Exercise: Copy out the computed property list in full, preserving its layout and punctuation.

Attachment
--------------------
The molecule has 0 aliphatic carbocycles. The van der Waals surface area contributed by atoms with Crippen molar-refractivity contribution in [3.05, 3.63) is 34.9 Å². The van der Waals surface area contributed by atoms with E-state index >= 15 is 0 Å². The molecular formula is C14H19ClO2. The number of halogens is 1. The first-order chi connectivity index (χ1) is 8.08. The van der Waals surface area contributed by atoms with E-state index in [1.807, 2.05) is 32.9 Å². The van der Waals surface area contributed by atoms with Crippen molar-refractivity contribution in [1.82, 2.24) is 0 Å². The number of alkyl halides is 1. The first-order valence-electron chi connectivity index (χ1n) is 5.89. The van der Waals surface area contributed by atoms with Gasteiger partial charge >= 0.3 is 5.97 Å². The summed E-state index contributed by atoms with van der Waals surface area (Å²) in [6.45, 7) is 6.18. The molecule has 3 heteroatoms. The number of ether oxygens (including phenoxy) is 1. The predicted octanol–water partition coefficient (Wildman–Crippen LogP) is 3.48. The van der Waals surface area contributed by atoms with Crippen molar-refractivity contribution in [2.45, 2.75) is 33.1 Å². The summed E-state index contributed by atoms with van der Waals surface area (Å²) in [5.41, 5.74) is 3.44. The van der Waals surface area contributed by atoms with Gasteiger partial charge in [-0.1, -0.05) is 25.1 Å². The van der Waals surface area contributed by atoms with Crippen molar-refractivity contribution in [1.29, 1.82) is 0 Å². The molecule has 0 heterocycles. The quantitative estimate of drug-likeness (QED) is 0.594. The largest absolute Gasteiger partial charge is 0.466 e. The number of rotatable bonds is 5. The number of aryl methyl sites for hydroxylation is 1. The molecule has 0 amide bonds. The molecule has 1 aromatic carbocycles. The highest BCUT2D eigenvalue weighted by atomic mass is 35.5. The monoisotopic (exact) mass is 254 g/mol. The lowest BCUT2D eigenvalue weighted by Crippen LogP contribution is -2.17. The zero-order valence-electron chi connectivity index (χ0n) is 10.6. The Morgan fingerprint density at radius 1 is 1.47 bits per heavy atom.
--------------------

The molecule has 0 aliphatic carbocycles. The van der Waals surface area contributed by atoms with Crippen molar-refractivity contribution in [3.05, 3.63) is 34.9 Å². The van der Waals surface area contributed by atoms with E-state index >= 15 is 0 Å². The molecular formula is C14H19ClO2. The number of halogens is 1. The first-order chi connectivity index (χ1) is 8.08. The van der Waals surface area contributed by atoms with E-state index in [1.807, 2.05) is 32.9 Å². The van der Waals surface area contributed by atoms with Crippen molar-refractivity contribution in [1.82, 2.24) is 0 Å². The number of alkyl halides is 1. The first-order valence-electron chi connectivity index (χ1n) is 5.89. The van der Waals surface area contributed by atoms with Gasteiger partial charge >= 0.3 is 5.97 Å². The summed E-state index contributed by atoms with van der Waals surface area (Å²) in [6.45, 7) is 6.18. The molecule has 3 heteroatoms. The number of ether oxygens (including phenoxy) is 1. The predicted octanol–water partition coefficient (Wildman–Crippen LogP) is 3.48. The van der Waals surface area contributed by atoms with Crippen molar-refractivity contribution in [2.45, 2.75) is 33.1 Å². The summed E-state index contributed by atoms with van der Waals surface area (Å²) in [5.41, 5.74) is 3.44. The van der Waals surface area contributed by atoms with Gasteiger partial charge in [-0.1, -0.05) is 25.1 Å². The van der Waals surface area contributed by atoms with Crippen molar-refractivity contribution in [1.29, 1.82) is 0 Å². The molecule has 0 heterocycles. The quantitative estimate of drug-likeness (QED) is 0.594. The largest absolute Gasteiger partial charge is 0.466 e. The number of rotatable bonds is 5. The number of aryl methyl sites for hydroxylation is 1. The molecule has 0 amide bonds. The molecule has 1 aromatic carbocycles. The highest BCUT2D eigenvalue weighted by atomic mass is 35.5. The monoisotopic (exact) mass is 254 g/mol. The lowest BCUT2D eigenvalue weighted by Crippen LogP contribution is -2.17. The zero-order valence-electron chi connectivity index (χ0n) is 10.6. The Morgan fingerprint density at radius 1 is 1.47 bits per heavy atom.